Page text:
Or, it could be that your manager has a generous approach to the amount of work that should be done during the time onsite and she accepts that employees may not be working the entire time they are present. I am aware of a similar situation in which an employee reported that a coworker was making cell phone calls dozens of times a day, using the excuse of going to the restroom, going to get water, needing to talk to someone in another office, etc. The manager told me he knew the employee who was being complained about was away from her area quite a bit, but he thought the complaint was petty and he lost respect for the employee who complained. I pointed out that whether or not the employee was making phone calls, being gone from her work area for a total of two or three hours a day, for some reason or another, put a burden on other employees who had to do more than their share in her absence. He didn’t care! He had a false sense of what was camaraderie at work and he thought “snitching” was wrong—so he was angrier at the person who told him than at the person who malingered.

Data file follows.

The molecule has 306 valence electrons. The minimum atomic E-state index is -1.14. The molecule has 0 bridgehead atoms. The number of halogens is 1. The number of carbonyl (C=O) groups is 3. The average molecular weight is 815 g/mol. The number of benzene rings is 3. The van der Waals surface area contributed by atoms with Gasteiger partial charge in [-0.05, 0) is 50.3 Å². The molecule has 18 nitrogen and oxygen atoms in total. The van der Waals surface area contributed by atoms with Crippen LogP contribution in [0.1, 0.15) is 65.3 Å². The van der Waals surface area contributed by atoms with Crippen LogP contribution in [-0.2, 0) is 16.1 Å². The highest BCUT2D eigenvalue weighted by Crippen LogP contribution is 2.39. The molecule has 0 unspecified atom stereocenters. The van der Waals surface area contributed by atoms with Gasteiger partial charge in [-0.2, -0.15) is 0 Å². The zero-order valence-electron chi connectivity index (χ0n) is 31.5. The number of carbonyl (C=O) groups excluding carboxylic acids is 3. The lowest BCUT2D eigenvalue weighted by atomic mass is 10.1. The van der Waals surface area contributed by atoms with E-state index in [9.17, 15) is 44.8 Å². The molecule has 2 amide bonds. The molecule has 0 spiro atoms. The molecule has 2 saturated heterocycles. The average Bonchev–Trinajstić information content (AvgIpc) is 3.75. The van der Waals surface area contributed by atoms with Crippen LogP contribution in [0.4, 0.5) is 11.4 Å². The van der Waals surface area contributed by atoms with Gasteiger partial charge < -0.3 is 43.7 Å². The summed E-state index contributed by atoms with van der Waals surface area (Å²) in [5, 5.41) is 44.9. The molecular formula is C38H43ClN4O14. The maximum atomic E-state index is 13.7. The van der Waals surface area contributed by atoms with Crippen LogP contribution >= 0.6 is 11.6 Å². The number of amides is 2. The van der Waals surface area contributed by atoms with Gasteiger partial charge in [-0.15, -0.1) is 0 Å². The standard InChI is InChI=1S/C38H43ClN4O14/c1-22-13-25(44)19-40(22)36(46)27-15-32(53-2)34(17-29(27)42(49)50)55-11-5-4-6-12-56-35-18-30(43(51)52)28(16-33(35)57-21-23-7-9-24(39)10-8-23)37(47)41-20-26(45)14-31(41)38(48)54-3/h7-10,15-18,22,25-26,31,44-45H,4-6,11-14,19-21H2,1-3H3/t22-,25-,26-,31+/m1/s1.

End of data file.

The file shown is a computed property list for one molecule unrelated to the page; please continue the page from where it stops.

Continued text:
If your coworker’s actions are known by your manager they may not matter to her. However, if they are not known and she finds out, she will also realize that she was in error when she trusted the timekeeper to that extent and she will realize she has been repeatedly duped. Those feelings will have a strong effect on how she responds. There is no way to know that exactly how she will respond, but you may have an idea based on your experience of the work culture, similar situations in the company and the personality of your manager.